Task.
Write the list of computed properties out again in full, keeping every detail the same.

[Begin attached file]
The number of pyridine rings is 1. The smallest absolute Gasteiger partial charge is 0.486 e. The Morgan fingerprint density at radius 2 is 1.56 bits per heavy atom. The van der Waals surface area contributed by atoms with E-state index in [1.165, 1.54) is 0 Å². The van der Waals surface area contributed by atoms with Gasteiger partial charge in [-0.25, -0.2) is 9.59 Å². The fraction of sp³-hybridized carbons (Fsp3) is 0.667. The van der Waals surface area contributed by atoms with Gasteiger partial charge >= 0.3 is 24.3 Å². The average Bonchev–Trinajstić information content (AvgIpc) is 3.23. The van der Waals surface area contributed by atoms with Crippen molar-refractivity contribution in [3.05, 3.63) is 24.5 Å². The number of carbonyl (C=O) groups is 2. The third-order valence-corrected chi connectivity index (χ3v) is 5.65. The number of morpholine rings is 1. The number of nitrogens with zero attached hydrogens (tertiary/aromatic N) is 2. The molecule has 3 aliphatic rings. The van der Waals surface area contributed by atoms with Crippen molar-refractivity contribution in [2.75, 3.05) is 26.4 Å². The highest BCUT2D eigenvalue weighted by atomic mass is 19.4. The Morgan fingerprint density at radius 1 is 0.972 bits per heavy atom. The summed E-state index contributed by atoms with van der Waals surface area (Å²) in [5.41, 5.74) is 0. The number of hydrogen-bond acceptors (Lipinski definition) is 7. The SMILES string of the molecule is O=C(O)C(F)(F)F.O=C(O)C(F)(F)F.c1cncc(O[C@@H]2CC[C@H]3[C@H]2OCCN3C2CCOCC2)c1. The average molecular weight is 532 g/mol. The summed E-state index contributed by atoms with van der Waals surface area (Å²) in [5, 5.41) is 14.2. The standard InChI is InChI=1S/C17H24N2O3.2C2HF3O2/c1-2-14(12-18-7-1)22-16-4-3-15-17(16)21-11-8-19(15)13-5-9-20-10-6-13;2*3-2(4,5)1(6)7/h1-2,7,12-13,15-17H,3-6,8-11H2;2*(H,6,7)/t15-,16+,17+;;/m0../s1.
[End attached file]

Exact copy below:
The number of pyridine rings is 1. The smallest absolute Gasteiger partial charge is 0.486 e. The Morgan fingerprint density at radius 2 is 1.56 bits per heavy atom. The van der Waals surface area contributed by atoms with E-state index in [1.165, 1.54) is 0 Å². The van der Waals surface area contributed by atoms with Gasteiger partial charge in [-0.25, -0.2) is 9.59 Å². The fraction of sp³-hybridized carbons (Fsp3) is 0.667. The van der Waals surface area contributed by atoms with Gasteiger partial charge >= 0.3 is 24.3 Å². The average Bonchev–Trinajstić information content (AvgIpc) is 3.23. The van der Waals surface area contributed by atoms with Crippen molar-refractivity contribution in [3.05, 3.63) is 24.5 Å². The number of carbonyl (C=O) groups is 2. The third-order valence-corrected chi connectivity index (χ3v) is 5.65. The number of morpholine rings is 1. The number of nitrogens with zero attached hydrogens (tertiary/aromatic N) is 2. The molecule has 3 aliphatic rings. The van der Waals surface area contributed by atoms with Crippen molar-refractivity contribution in [2.75, 3.05) is 26.4 Å². The highest BCUT2D eigenvalue weighted by atomic mass is 19.4. The Morgan fingerprint density at radius 1 is 0.972 bits per heavy atom. The summed E-state index contributed by atoms with van der Waals surface area (Å²) in [5.41, 5.74) is 0. The number of hydrogen-bond acceptors (Lipinski definition) is 7. The SMILES string of the molecule is O=C(O)C(F)(F)F.O=C(O)C(F)(F)F.c1cncc(O[C@@H]2CC[C@H]3[C@H]2OCCN3C2CCOCC2)c1. The average molecular weight is 532 g/mol. The summed E-state index contributed by atoms with van der Waals surface area (Å²) in [5, 5.41) is 14.2. The standard InChI is InChI=1S/C17H24N2O3.2C2HF3O2/c1-2-14(12-18-7-1)22-16-4-3-15-17(16)21-11-8-19(15)13-5-9-20-10-6-13;2*3-2(4,5)1(6)7/h1-2,7,12-13,15-17H,3-6,8-11H2;2*(H,6,7)/t15-,16+,17+;;/m0../s1.